saved in turnover & absence costs
reduction in first-year employee turnover
of candidates enjoyed the assessment
AXA is one of the world’s most recognisable insurance companies, committed to protecting what matters for 105m clients across 53 countries. They employ over 150,000 people globally, with 10,500 in the UK.
Employee turnover in contact centres was the biggest challenge for Marcelle Foxcroft, AXA UK’s Head of Talent Acquisition. In fact, over a third of their new hires would leave within a year of starting, leading to unstable teams, constant onboarding, and high costs.
But, beyond the turnover itself, Marcelle was also struggling to measure exactly what distinguished those who left from those who thrived long-term. Because these roles often required no specific technical skills or experience, the team needed to see deeper. To find the people that would flourish, they needed to know which traits really made the difference.
Insight & consistency
Before starting their journey with Arctic Shores, AXA’s hiring process included a relatively traditional mix of applications, interviews and assessment centres. This posed two problems:
This traditional approach just didn’t see deep enough into each candidate to achieve Marcelle’s goals. With little real data to go on, AXA needed a more insightful solution that could help determine who would go on to thrive in their contact centres.
The UK team regularly made between 2,000-2,500 hires each year. But the effectiveness of the selection process “was often very much down to the capability of the hiring manager”, Marcelle told us. AXA needed a solution that delivered on their goals, every day, no matter the hiring manager.
Our Solution To Reduce Employee Turnover
Firstly, we needed to discover what ‘good’ really looked for AXA’s Claims Handler and Personal Advisor roles. This involved a four-step process:
- Job analysis
- High performer interviews
- Line-manager workshops
- Validation study (where incumbent role holders completed our assessment)
We incorporated AXA’s competencies into this process, as well as their four key values: Customer First, Courage, Integrity and One AXA. So, after taking these four steps together, we had a clear picture of which behaviours were linked to success in the roles, and an algorithm to accurately measure them in every candidate.
One big discovery was the importance of emotional stability, and how this linked to AXA’s turnover conundrum. Because people tend to make insurance claims at times of distress or difficulty, this often meant that tough conversations were part of the day job in AXA’s contact centres. We found that those with lower emotional stability tended to struggle in these moments, making burnout and early departure more likely.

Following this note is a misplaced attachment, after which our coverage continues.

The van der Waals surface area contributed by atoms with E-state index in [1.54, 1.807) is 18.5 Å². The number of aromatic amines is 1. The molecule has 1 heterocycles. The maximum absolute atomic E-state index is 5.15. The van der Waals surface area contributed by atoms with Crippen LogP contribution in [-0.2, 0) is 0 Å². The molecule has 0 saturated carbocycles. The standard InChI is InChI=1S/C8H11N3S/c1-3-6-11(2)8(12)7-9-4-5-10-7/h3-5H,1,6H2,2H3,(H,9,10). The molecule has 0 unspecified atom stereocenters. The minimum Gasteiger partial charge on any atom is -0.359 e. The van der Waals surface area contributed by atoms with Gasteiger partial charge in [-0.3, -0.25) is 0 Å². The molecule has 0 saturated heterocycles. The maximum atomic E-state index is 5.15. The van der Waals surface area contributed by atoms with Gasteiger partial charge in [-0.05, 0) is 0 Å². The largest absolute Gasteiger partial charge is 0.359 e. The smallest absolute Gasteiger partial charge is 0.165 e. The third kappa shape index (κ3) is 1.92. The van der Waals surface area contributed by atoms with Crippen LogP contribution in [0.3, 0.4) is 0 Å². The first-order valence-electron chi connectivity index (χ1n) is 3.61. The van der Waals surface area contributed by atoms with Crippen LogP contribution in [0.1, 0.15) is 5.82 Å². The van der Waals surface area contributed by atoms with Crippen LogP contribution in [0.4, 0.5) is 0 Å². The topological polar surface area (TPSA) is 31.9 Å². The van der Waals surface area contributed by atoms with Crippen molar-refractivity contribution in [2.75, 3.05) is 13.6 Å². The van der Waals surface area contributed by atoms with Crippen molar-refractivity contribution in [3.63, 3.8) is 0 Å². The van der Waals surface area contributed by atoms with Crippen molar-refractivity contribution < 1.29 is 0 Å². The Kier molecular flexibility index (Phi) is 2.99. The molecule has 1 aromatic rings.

With this rich insight boiled down into one clear data point, AXA was ready to start hiring the right people in the right way with our assessment.
In a word? “Phenomenal”, says Marcelle. “Whatever expectations we had when we started this journey, I genuinely don’t think we could’ve imagined how successful it would be.”
Marcelle tasked her insights team with uncovering the outcomes of our first year together. They found that hires made through AS…
- Were 18% more likely to stay beyond a year. This reduction in turnover saved AXA £2.5m in costs over the 12-month period.
- Took 41% fewer sick days, saving ~£50k more
- Were more engaged, scoring higher in eight of AXA’s ten Pulse survey categories
- Were entirely representative, with a 50/50 gender split
- Undertook double the number of L&D programmes, and were more likely to be promoted.
And, to top it all off, they also found that 92% of all candidates actually enjoyed taking the assessment. So not only did it overcome AXA’s turnover troubles, but it also delivered an engaging, memorable candidate experience.
On the back of such positive results, Marcelle is now exploring how our assessment can support AXA’s newly-announced Smart Working programme. As it plans for a truly “hybrid” approach to work in future, we’re excited to tackle any new hiring challenges together.